During the day students can even come in and change what they’re wearing — linking to the expression of personality as a core cultural driver — and it’s a very important source of more formal clothes (e.g., suits for some internships). At the moment it’s just clothing, but we discussed how they could have all sorts of consumer goods in the space in the future, building a local ecosystem around re-using, sharing, recycling, rather than constant consuming. And redefining school as a builder of new market and economic dynamics within a community.

4. Unschooling Process

Jeff and I discussed the difficulty of de-institutionalizing students and teachers from traditional systems, and building new school systems and cultures from the ground up. For students, at Big Picture, it’s all about unexpected adult behaviors and surprises — for example if they get into trouble, taking them out for a coffee to talk about it rather than detention, disrupting normal thought processes and throwing expectations. And building new patterns of behavior, and the obvious, patience and persistence. Another thing I loved was that every time I asked questions using traditional education language — e.g. ‘what’s your ability profile?’ — Jeff gave me a confused look. They just don’t define or understand school in these terms.

5. Play & Curiosity

Linked to the expression of personality, play was just effervescent throughout both schools, with Gibson Ek in the process of developing a strong maker culture. One student said to me that ‘school lets me dabble in lots of different things,’ which is exactly how it should be. Sadly I had missed Cardboard Day of Play the previous week:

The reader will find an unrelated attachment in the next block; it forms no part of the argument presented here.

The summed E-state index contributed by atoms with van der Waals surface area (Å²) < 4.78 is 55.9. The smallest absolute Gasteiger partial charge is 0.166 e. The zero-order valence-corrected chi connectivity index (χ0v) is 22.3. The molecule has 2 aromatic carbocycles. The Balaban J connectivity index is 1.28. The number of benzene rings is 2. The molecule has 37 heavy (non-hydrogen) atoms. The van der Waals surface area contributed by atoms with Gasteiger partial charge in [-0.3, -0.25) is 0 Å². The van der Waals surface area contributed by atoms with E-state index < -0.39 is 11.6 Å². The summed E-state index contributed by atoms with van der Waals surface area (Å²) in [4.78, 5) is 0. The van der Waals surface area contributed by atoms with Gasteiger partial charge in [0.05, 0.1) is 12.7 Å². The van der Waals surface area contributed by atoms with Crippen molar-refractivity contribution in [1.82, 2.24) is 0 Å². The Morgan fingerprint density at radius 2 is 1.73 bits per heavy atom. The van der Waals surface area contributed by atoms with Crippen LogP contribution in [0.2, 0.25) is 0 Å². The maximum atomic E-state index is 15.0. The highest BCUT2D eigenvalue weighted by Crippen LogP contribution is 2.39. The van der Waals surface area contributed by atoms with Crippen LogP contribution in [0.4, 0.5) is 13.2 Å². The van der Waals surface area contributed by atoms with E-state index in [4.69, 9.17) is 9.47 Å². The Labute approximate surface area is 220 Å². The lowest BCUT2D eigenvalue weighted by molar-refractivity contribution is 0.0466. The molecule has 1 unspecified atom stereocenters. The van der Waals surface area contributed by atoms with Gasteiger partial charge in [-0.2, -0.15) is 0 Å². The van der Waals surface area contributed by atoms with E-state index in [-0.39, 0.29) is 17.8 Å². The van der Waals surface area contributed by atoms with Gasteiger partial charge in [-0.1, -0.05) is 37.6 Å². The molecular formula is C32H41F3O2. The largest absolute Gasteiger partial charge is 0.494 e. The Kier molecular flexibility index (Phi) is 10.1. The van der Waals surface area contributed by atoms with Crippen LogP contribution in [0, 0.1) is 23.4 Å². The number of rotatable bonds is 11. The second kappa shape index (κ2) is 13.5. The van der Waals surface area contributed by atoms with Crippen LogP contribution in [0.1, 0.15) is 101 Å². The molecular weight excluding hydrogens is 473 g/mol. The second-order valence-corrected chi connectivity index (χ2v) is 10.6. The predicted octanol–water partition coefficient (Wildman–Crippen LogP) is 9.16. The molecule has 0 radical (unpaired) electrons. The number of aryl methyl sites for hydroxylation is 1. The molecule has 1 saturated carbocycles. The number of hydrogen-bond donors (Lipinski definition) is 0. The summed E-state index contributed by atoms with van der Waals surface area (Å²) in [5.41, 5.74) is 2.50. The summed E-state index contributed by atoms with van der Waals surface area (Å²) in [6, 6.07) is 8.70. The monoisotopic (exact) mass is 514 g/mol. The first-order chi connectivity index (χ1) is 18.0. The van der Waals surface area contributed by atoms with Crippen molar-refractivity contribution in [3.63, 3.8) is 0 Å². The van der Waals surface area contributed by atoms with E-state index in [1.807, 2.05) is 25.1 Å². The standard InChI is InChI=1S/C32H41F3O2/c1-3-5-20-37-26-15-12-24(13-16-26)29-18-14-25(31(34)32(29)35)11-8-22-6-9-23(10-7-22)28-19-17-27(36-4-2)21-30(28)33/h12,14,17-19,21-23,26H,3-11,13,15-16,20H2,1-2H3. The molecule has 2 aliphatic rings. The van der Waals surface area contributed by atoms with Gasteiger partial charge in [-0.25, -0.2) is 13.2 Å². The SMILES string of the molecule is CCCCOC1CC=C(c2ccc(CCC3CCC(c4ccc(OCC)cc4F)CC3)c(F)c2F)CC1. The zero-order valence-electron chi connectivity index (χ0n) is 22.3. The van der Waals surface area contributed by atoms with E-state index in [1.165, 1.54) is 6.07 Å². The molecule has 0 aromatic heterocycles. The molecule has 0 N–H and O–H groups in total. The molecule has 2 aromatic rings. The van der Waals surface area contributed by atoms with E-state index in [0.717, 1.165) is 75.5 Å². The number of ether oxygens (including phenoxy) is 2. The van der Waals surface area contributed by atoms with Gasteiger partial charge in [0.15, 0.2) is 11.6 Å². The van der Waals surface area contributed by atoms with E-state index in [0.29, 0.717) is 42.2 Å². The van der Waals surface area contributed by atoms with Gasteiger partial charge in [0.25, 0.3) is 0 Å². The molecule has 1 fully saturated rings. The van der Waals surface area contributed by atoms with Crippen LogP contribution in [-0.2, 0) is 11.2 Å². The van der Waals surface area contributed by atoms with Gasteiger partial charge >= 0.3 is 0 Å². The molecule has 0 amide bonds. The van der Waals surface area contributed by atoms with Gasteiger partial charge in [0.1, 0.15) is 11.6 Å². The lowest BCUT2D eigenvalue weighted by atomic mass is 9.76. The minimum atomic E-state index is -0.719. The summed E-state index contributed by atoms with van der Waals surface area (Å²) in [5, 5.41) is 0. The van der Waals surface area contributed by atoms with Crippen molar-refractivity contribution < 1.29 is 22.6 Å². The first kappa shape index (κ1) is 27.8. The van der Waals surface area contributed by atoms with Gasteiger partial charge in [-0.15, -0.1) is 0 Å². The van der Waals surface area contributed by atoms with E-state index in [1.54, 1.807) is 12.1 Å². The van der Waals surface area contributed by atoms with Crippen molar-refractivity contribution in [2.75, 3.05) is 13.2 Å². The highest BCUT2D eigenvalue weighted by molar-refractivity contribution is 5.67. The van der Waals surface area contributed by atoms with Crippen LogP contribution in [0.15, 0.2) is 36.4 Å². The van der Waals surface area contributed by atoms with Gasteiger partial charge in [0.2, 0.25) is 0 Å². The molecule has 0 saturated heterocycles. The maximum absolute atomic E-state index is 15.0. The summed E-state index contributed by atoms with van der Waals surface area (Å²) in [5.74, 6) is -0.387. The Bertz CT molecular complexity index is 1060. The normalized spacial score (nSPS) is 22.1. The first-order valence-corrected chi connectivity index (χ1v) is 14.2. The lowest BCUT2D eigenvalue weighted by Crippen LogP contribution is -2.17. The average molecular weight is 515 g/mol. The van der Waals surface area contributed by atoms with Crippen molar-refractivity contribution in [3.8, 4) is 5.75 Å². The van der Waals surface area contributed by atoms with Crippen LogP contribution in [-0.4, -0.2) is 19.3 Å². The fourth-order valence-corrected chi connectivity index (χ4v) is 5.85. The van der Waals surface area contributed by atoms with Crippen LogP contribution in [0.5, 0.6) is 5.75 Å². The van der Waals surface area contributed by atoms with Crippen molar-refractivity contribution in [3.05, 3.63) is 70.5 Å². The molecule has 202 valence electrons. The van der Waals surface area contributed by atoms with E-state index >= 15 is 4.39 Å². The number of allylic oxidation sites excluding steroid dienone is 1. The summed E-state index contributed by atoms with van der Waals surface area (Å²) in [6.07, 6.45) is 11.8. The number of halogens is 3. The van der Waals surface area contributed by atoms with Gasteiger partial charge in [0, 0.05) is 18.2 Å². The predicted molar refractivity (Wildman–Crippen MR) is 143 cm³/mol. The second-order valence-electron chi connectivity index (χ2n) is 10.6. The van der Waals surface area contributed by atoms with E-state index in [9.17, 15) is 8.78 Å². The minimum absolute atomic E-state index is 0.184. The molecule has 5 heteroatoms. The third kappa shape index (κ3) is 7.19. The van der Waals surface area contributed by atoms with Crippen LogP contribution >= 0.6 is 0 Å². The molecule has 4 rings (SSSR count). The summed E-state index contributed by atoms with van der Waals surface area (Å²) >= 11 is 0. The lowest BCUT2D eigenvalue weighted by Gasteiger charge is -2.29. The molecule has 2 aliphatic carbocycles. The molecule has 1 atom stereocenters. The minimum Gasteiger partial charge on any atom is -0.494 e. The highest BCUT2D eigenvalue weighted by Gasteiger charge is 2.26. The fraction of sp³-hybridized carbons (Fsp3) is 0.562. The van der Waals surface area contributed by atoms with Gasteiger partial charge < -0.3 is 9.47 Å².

But I did get a demo of the smartphone-controlled robot race challenge:

Later that afternoon students were going to be exploring their interest in the latest craze of bottle flipping (yes this is a thing!) through using drones to capture the aerodynamic movements of the bottles.

6. Collective System Leadership and Knowledge Development

I was extremely interested in the impact that Big Picture Learning wants to have at the system level in the U.S. — I asked Jeff what the 5–10-year vision was for the Big Picture network, and he said system change towards innovative approaches and more dynamic demonstrator schools.
This is being pursued through a number of pro-active initiatives — for example setting up new schools, developing a leadership incubator for new Principals (inspired and linking into Impact Hub Seattle), expansion of the Big Picture network with low barriers to entry, a Fellows programme, open national events, and regionally establishing the PSCSI as the first model for building capacity and diffusing practice across a geographic area. Providing spaces and places for education innovation to happen, and this links strongly to their wider philosophy. There is also a big culture of growing your own and promoting talent, including positive discrimination to ensure diversity, and coaching and supporting ‘underperforming’ staff.
At an individual level, I was struck by Jeff’s role as the pollinator of ideas and practice across the network, and also co-creating new ideas and knowledge through collaboration with individuals in other networks. For example, he had recently crowdsourced feedback on the differentiators, attributes and design principles for Big Picture from all the top people he knows across other networks, an amazing piece of intelligence and insight, which has informed both his work and that of others. And it goes beyond the notion of the inspiring individual entrepreneur towards recognizing the importance of collective knowledge development in innovation and system change.
For more, see:

Rosie Clayton is a freelance consultant currently working across education, tech, school and network design in the U.K. She is exploring innovation ecosystems in education across the U.S. as part of a Fellowship with the Winston Churchill Memorial Trust. Follow her on Twitter: @RosieClayton
This blog originally published on Medium